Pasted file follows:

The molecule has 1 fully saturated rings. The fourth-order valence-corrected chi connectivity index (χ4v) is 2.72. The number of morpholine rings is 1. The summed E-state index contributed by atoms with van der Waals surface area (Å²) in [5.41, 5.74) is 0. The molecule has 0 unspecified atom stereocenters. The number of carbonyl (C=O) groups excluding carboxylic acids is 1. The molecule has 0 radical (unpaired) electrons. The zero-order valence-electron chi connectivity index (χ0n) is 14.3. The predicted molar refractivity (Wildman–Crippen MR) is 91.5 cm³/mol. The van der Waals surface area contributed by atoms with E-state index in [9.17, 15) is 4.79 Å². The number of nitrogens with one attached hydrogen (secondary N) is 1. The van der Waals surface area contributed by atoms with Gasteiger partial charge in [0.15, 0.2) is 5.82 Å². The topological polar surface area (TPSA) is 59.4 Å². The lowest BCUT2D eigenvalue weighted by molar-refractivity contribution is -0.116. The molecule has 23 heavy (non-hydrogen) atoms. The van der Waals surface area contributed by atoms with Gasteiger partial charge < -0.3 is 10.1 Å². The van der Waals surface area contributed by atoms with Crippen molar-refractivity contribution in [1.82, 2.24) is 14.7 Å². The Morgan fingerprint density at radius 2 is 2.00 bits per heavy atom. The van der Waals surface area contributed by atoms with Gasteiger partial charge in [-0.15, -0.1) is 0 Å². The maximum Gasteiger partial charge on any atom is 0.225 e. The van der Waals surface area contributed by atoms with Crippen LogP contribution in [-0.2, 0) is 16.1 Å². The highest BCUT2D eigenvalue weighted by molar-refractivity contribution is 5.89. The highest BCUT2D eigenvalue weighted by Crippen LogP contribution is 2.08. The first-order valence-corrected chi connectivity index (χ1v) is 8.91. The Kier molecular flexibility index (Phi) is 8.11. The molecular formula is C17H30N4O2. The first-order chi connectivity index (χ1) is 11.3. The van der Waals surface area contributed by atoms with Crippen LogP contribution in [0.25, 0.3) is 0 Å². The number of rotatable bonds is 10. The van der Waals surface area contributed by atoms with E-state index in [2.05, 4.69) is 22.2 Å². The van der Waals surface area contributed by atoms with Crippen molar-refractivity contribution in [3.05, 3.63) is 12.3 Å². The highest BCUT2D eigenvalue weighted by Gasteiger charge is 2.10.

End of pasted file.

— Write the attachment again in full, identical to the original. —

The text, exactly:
The molecule has 1 fully saturated rings. The fourth-order valence-corrected chi connectivity index (χ4v) is 2.72. The number of morpholine rings is 1. The summed E-state index contributed by atoms with van der Waals surface area (Å²) in [5.41, 5.74) is 0. The molecule has 0 unspecified atom stereocenters. The number of carbonyl (C=O) groups excluding carboxylic acids is 1. The molecule has 0 radical (unpaired) electrons. The zero-order valence-electron chi connectivity index (χ0n) is 14.3. The predicted molar refractivity (Wildman–Crippen MR) is 91.5 cm³/mol. The van der Waals surface area contributed by atoms with E-state index in [9.17, 15) is 4.79 Å². The number of nitrogens with one attached hydrogen (secondary N) is 1. The van der Waals surface area contributed by atoms with Gasteiger partial charge in [0.15, 0.2) is 5.82 Å². The topological polar surface area (TPSA) is 59.4 Å². The lowest BCUT2D eigenvalue weighted by molar-refractivity contribution is -0.116. The molecule has 23 heavy (non-hydrogen) atoms. The van der Waals surface area contributed by atoms with Gasteiger partial charge < -0.3 is 10.1 Å². The van der Waals surface area contributed by atoms with Crippen molar-refractivity contribution in [1.82, 2.24) is 14.7 Å². The Morgan fingerprint density at radius 2 is 2.00 bits per heavy atom. The van der Waals surface area contributed by atoms with Gasteiger partial charge in [-0.15, -0.1) is 0 Å². The maximum Gasteiger partial charge on any atom is 0.225 e. The van der Waals surface area contributed by atoms with Crippen LogP contribution in [-0.2, 0) is 16.1 Å². The highest BCUT2D eigenvalue weighted by molar-refractivity contribution is 5.89. The highest BCUT2D eigenvalue weighted by Crippen LogP contribution is 2.08. The first-order valence-corrected chi connectivity index (χ1v) is 8.91. The Kier molecular flexibility index (Phi) is 8.11. The molecular formula is C17H30N4O2. The first-order chi connectivity index (χ1) is 11.3. The van der Waals surface area contributed by atoms with Crippen LogP contribution in [0.25, 0.3) is 0 Å². The number of rotatable bonds is 10. The van der Waals surface area contributed by atoms with E-state index in [2.05, 4.69) is 22.2 Å². The van der Waals surface area contributed by atoms with Crippen molar-refractivity contribution in [3.05, 3.63) is 12.3 Å². The highest BCUT2D eigenvalue weighted by Gasteiger charge is 2.10.